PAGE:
15 Participant worries “not fitting in” “what if I don’t like them? Or they don’t like me?” “being paired with someone you don’t know is unnatural” having to go out to meet someone –it would be better to meet the partner in a group for the first meeting having to out at night being paired with someone of the opposite gender

16 One person’s reasons for participating To make me go out At a conceptual level, I always cooperate with research because it will help others It will keep me thinking about where I am going and remind me of the things I used to do and enjoy It is hard to draw the line between laziness, the illness and the medication –Note: this reminded me of the lyrics to Don McLean’s Crossroads.

17 CROSSROADS by Don McLean … I’m all tied up on the inside, No one knows quite what I’ve got; And I know that on the outside What I used to be, I’m not anymore. …. Can you remember who I was? Can you still feel it? Can you find my pain? Can you heal it? ….

18 Money as a socialisation issue People are not participating for “the money”!!! –Do you know how much it costs to go out? –`We are supposed to go out on €5 a week?’ –Are we to pay for the volunteers when we go out? Consumer volunteers need funding too –economically similar to participants

19 Presence of two researchers differing in terms of culture, age and/or gender works extremely well in interviews and in recruiting –particularly if researchers have a mutual respect and fondness for each other

20 Presenting information in small groups allows people –To listen to what is presented –To observe and assess the presenters –To relax –To have time to think and to ask questions –To have a laugh –To be a bit silly

21 Socialisation of researchers by participants Local Tips: on best buses and shops Politics: US elections means keeping up- to-date in order to carry my end of the conversation Geography: location of the Wisconsin to Canadian provinces and/or location of towns like Chippewa Falls to other cities Social History: immigrant populations

22 `And what about when the project ends, Seamus? Are we back to square one?’ Supports are in place to aid participants Although we cannot predict the future we hope to continue to move forward –Plan to continue this research –Future projects to involve consumer collaboration based on the experiences of this project

23 Example of what we hope to achieve Consumer Club Experience –Located off dark alley in building reminiscent of the gloomiest 1950s Irish dancehall –Welcome by people inside erased the outside experience –How good recovery is! working full time hiking in Dublin mountains on weekends attending Friday night consumer club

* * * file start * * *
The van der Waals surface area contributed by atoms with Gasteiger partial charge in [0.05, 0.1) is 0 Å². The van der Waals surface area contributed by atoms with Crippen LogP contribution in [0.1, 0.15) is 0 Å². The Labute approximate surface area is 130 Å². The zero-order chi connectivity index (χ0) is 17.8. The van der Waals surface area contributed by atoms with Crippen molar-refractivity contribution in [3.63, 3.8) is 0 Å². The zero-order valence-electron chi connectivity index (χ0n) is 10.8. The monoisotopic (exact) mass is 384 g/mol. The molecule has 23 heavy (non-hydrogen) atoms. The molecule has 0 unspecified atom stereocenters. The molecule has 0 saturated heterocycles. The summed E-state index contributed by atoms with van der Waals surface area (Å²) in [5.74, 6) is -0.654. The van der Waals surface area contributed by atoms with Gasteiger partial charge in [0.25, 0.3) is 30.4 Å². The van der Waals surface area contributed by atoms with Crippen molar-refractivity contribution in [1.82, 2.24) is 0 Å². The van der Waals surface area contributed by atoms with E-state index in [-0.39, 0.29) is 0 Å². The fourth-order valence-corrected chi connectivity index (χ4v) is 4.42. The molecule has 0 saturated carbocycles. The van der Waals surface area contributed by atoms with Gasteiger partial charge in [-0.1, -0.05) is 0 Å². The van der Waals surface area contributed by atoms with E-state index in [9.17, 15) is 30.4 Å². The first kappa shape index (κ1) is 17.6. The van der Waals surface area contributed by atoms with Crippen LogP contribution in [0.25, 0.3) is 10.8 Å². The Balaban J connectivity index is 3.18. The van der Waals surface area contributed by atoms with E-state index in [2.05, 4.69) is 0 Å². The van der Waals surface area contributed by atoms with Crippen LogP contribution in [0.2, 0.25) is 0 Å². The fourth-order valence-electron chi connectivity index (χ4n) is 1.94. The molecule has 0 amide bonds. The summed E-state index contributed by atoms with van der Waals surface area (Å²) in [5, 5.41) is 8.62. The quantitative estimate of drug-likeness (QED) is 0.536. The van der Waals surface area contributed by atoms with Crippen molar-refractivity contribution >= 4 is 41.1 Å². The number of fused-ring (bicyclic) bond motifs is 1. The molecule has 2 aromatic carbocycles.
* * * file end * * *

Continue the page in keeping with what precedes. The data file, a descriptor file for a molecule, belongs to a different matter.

24 Supported Socialisation Study 9-month randomised controlled trial 3 intervention groups –Stipend only –Stipend + Consumer volunteer partner –Stipend + Nonconsumer volunteer partner Aim to establish, implement and evaluate a supported socialisation programme and establishing the feasiblity of an ongoing programme Issue of exploring the relationships between emotions, culture and social structure particularly, in terms of power and inequality

25 Thank you to … The potential participants for making this presentation possible You, the audience for listening The Health Research Board for funding St John God of Services

26 References Barbalet JM (2001) Emotion, Social Theory, and Social Structure: A Macrosociological Approach. Cambridge: Cambridge University Press.Coursey RD, Alford J, Safarjan B (1997) Significant advances in understanding and treating serious mental illness. Professional Psychology: Research and Practice 28(3):205-216. Davidson L, Shahar G, Stayner DA, Chinman MJ,Rakfeldt J, Tebes JK (2004) Supported socialization for people with psychiatric disabilities: Lessons from a randomized controlled trial. Journal of Community Psychology 32 (4): 453-477.

27 References Rothbard AB, Schinnar AP, Goldman H (1996) The pursuit of a definition for severe and persistent mental illness. In SM Soreff (Ed) Handbook for the Treatment of the Seriously Mentally Ill. Seattle, WA: Hogrefe and Huber, pp. 9-26. TenHouten WD (2007) A General Theory of Emotions and Social Life. London and New York: Routledge Taylor and Francis Group. Turner JH, Stets JE (2005) The Sociology of Emotions. New York: Cambridge University Press.

28 Outcome Measures Primary –Social Functioning Scale, Modified (Birchwood et al. 1990) Secondary –Beck Depression Inventory (Beck et al 1961) –Mania Rating Scale (Young et al 1978) –Rosenberg Self-Esteem Scale (Rosenberg 1965) –Scale for Assessment of Positive Symptoms (SAPS) (Andreasen 1983) –Scale for Assessment of Negative Symptoms (SANS) (Andreasen 1984)

29 Outcome Measures Secondary (continued) Social and Emotional Loneliness Scale for Adults, Short Form (DiTommaso et al 2004) Network Assessment Instrument (Wenger 1994) Readmission Rates